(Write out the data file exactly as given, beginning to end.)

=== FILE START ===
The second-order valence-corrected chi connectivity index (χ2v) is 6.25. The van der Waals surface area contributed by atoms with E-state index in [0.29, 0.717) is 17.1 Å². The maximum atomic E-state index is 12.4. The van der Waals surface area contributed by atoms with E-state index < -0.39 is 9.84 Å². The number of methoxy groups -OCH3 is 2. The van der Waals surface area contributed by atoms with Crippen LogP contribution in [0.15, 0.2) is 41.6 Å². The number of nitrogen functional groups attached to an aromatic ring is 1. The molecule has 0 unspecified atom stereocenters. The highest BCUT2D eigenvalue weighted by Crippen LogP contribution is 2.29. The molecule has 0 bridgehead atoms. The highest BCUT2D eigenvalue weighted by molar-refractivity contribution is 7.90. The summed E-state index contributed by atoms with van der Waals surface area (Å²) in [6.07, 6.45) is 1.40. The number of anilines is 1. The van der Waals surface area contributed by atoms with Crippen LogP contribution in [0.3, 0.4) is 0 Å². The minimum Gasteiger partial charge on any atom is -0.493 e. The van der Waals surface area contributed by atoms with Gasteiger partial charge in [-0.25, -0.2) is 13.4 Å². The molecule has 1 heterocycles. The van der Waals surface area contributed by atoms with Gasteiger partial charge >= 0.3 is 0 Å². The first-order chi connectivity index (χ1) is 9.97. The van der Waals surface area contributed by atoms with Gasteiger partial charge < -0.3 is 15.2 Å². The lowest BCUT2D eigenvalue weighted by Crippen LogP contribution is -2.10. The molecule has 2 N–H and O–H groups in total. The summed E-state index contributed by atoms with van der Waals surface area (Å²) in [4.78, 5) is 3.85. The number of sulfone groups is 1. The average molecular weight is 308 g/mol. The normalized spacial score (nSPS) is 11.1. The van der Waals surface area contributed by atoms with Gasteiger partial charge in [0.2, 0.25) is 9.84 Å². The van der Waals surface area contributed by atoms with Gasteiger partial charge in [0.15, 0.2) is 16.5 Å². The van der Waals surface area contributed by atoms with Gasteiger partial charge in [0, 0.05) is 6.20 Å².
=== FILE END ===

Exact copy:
The second-order valence-corrected chi connectivity index (χ2v) is 6.25. The van der Waals surface area contributed by atoms with E-state index in [0.29, 0.717) is 17.1 Å². The maximum atomic E-state index is 12.4. The van der Waals surface area contributed by atoms with E-state index < -0.39 is 9.84 Å². The number of methoxy groups -OCH3 is 2. The van der Waals surface area contributed by atoms with Crippen LogP contribution in [0.15, 0.2) is 41.6 Å². The number of nitrogen functional groups attached to an aromatic ring is 1. The molecule has 0 unspecified atom stereocenters. The highest BCUT2D eigenvalue weighted by Crippen LogP contribution is 2.29. The molecule has 0 bridgehead atoms. The highest BCUT2D eigenvalue weighted by molar-refractivity contribution is 7.90. The summed E-state index contributed by atoms with van der Waals surface area (Å²) in [6.07, 6.45) is 1.40. The number of anilines is 1. The van der Waals surface area contributed by atoms with Crippen LogP contribution in [0.3, 0.4) is 0 Å². The minimum Gasteiger partial charge on any atom is -0.493 e. The van der Waals surface area contributed by atoms with Gasteiger partial charge in [-0.25, -0.2) is 13.4 Å². The molecule has 1 heterocycles. The van der Waals surface area contributed by atoms with Gasteiger partial charge >= 0.3 is 0 Å². The first-order chi connectivity index (χ1) is 9.97. The van der Waals surface area contributed by atoms with Gasteiger partial charge < -0.3 is 15.2 Å². The lowest BCUT2D eigenvalue weighted by Crippen LogP contribution is -2.10. The molecule has 2 N–H and O–H groups in total. The summed E-state index contributed by atoms with van der Waals surface area (Å²) in [4.78, 5) is 3.85. The number of sulfone groups is 1. The average molecular weight is 308 g/mol. The normalized spacial score (nSPS) is 11.1. The van der Waals surface area contributed by atoms with Gasteiger partial charge in [0.2, 0.25) is 9.84 Å². The van der Waals surface area contributed by atoms with Gasteiger partial charge in [0.15, 0.2) is 16.5 Å². The van der Waals surface area contributed by atoms with Gasteiger partial charge in [0, 0.05) is 6.20 Å².